This changed however with the Foreign Account Tax Compliance Act (FATCA) in 2010, which requires expats to report their foreign assets if worth over $200,000 per person, and also obligates foreign financial firms including banks to report their American account holders’ account details directly to the IRS.
As a result, nearly all foreign banks and investment firms now provide this information to the IRS.
So due to FATCA as well as a number of tax information sharing agreements with foreign governments, the IRS now has a very clear idea of US expats’ finances, and knows who should be filing a US tax return. This leaves millions of expats who haven’t been filing either having to file back taxes or wait for the IRS to write to them and so facing possible fines.
Now for some good news…
Filing IRS Back Taxes For Expat Americans
Thankfully, the IRS acknowledges that there are millions of Americans who simply weren’t aware of the requirement to file US taxes, and in 2014 they relaunched the Streamlined Procedure, an amnesty program that allows expats to catch up with their US tax filing without facing any penalties.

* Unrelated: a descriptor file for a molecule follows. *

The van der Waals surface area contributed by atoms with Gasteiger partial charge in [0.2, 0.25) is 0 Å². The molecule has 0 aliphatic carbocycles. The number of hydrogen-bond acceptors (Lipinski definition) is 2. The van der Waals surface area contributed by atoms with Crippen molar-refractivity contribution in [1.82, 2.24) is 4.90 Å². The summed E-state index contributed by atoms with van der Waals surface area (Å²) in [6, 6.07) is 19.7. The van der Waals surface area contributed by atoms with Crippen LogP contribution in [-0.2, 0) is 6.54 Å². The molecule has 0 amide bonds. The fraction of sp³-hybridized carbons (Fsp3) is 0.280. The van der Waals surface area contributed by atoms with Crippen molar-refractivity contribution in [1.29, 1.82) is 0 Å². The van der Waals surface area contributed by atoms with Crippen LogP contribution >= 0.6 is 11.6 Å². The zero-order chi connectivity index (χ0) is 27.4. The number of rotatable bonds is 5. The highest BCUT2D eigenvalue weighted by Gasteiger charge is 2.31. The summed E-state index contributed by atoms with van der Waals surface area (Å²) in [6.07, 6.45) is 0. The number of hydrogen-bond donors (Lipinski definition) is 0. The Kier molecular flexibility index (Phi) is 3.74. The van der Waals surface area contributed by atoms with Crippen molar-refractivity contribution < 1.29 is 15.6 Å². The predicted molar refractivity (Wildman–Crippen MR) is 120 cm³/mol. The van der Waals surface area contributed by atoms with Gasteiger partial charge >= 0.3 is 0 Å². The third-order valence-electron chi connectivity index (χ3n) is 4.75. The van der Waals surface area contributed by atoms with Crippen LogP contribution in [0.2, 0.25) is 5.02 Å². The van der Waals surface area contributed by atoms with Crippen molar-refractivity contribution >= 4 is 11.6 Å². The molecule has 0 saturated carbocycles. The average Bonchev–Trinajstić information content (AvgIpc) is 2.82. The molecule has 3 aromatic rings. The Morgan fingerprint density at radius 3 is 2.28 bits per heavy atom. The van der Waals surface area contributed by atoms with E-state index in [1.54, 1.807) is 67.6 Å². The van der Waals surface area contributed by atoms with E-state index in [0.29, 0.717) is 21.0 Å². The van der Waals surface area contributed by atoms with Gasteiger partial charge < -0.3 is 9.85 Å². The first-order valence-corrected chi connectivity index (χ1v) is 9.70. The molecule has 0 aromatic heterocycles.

To file back taxes without facing penalties using the Streamlined Procedure, expats must file their last 3 US tax returns, their last 6 FBARs (if applicable – see below), and self-certify that their previous non-compliance wasn’t willful avoidance.
Exemptions and Exclusions for US Expats
More good news: expats who catch up on their back taxes before the IRS writes to them can claim one or more exclusions and exemptions that reduce or in most cases eliminate their US tax liability entirely. (Remember though – expats still have to file a US tax return to claim them).
Expats who pay income tax abroad at a higher rate than the US rate for example may benefit from claiming the Foreign Tax Credit, which offers a $1 tax credit for every dollar of tax paid abroad. This in turn may give them excess US tax credits that can be carried forward for future use.
Expats who pay a lower rate of tax (or no tax) abroad on the other hand may be better off claiming the Foreign Earned Income Exclusion, which allows them to exclude the first around $100,000 (the figure rises a little each year) of their earned income from US tax liability, providing they can prove that they live abroad.
Foreign Account Reporting
Expats who have over $10,000 in total in foreign bank and investment accounts at any time during the tax year are required to report all of their foreign financial accounts by filing an FBAR.
FBARs are filed online to FinCEN, and FinCEN penalties are much higher than IRS penalties, starting at $10,000 a year for unintentionally not filing, so we strongly recommend that expats ready to catch up with their back taxes also check whether they need to file previous years’ FBARS.
Catching up with back taxes is a smart move for expats who wish to avoid IRS penalties and fines and claim the exemptions available that reduce or eliminate their US tax liability. The Streamlined Procedure offers them a great opportunity to achieve this.
Have a question? Contact Katelynn Minott
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